Nick Buoniconti, the driving force of the Dolphins’ famed “No-Name Defense,” passed away yesterday at the age of 78. He is survived by his wife, Lynn, two sons, Marc and Nick II, and a daughter, Gina.
Buoniconti inspired his teammates with his outstanding play and fiery leadership. During his seven years with the Dolphins, the team advanced to three straight Super Bowls (1971-73) and won twice (1972, 1973), with one of those wins coming after their unparalleled undefeated season in 1972. Buoniconti was only 5-11 and 220 pounds and was considered to be too small to play middle linebacker. However, as many coaches noted, he always “played bigger than his size” during a stellar 14-year career with the Dolphins and the Boston Patriots.
Until Jason Taylor was elected in 2017, Buoniconti was the only member of the Dolphins defense to be elected to the Hall of Fame. He joined the team in 1969 after playing seven seasons with the Patriots. During his tenure with the Dolphins, he was honored as the team’s Most Valuable Player three times (1969, 1970, 1973), named to the AFL All-Star game in 1969 and was selected to two Pro Bowls (1973, 1974) following the merger of the two leagues. In 1990, he was voted as a linebacker on the Dolphins’ Silver Anniversary all-time team, and on Nov. 18, 1991, he was enshrined on the Dolphins Honor Roll at Hard Rock Stadium. He also was a charter inductee in the Dolphins’ Walk of Fame on Dec. 4, 2011 and was voted as one of the Dolphins’ all-time top 50 players, as part of the franchise’s 50th season celebration in 2015.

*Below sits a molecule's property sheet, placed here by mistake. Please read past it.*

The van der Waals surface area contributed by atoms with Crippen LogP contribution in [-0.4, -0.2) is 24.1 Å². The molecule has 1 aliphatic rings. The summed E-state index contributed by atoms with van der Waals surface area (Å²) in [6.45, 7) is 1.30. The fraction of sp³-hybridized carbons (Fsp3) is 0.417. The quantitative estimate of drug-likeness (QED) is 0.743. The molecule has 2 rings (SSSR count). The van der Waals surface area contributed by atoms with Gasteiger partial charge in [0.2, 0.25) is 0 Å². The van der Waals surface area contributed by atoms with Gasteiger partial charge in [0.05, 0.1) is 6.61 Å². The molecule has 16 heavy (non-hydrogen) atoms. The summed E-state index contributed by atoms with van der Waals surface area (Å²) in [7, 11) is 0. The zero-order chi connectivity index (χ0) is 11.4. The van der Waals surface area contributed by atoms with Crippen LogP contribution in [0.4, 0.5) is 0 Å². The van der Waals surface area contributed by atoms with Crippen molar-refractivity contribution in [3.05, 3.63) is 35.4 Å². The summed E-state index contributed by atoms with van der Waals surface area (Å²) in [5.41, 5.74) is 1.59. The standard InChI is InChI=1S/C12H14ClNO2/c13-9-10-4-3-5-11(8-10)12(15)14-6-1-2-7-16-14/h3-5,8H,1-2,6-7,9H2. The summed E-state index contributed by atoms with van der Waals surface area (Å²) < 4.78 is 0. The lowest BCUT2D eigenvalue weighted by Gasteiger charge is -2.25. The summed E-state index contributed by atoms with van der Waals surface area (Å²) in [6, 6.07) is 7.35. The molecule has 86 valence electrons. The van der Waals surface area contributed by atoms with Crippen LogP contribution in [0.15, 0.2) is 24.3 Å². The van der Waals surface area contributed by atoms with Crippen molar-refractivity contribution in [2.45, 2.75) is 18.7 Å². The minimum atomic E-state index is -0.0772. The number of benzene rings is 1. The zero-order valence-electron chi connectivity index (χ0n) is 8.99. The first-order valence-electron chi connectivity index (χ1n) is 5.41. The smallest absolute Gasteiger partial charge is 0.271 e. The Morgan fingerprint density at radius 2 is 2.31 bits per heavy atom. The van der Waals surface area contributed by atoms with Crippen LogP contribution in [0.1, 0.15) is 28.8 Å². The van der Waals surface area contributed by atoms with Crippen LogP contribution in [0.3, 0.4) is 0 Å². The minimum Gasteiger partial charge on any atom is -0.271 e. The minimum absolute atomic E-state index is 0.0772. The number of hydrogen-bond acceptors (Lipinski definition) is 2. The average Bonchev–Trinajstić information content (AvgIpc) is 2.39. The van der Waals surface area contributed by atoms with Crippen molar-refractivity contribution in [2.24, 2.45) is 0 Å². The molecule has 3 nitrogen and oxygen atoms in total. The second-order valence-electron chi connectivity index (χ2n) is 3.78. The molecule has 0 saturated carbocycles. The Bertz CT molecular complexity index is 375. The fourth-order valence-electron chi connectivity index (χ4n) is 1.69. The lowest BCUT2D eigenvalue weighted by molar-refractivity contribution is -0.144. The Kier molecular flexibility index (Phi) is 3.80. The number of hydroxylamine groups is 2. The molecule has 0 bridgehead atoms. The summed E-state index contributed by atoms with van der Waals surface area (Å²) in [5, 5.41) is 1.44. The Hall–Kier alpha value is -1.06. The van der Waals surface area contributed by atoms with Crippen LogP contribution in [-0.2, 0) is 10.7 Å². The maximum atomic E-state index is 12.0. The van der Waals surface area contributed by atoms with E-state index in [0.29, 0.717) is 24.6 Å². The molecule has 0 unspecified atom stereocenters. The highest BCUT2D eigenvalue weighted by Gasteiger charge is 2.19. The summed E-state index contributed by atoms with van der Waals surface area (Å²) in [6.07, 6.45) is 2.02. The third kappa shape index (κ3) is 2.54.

Before joining the Dolphins, Buoniconti helped the Patriots capture the 1963 AFL Eastern Division title, and he played in five AFL All-Star games. Overall in his 14-year career, he played in 183 games and recorded 32 career interceptions. He was named to the All-Time AFL team in 1970, and overall was named a first team All-AFL/AFC choice eight times.
A native of Springfield, Massachusetts, Buoniconti had an outstanding collegiate career at Notre Dame. Following his retirement from the Dolphins, he and his son, Marc, were the driving forces behind the establishment of the Miami Project to Cure Paralysis, one of the world’s leading research and treatment centers for spinal cord injuries.
Buoniconti was elected to the Hall of Fame in 2001 after being named for the first time that year as a nominee from the pre-1976 era by the Hall’s Seniors Committee.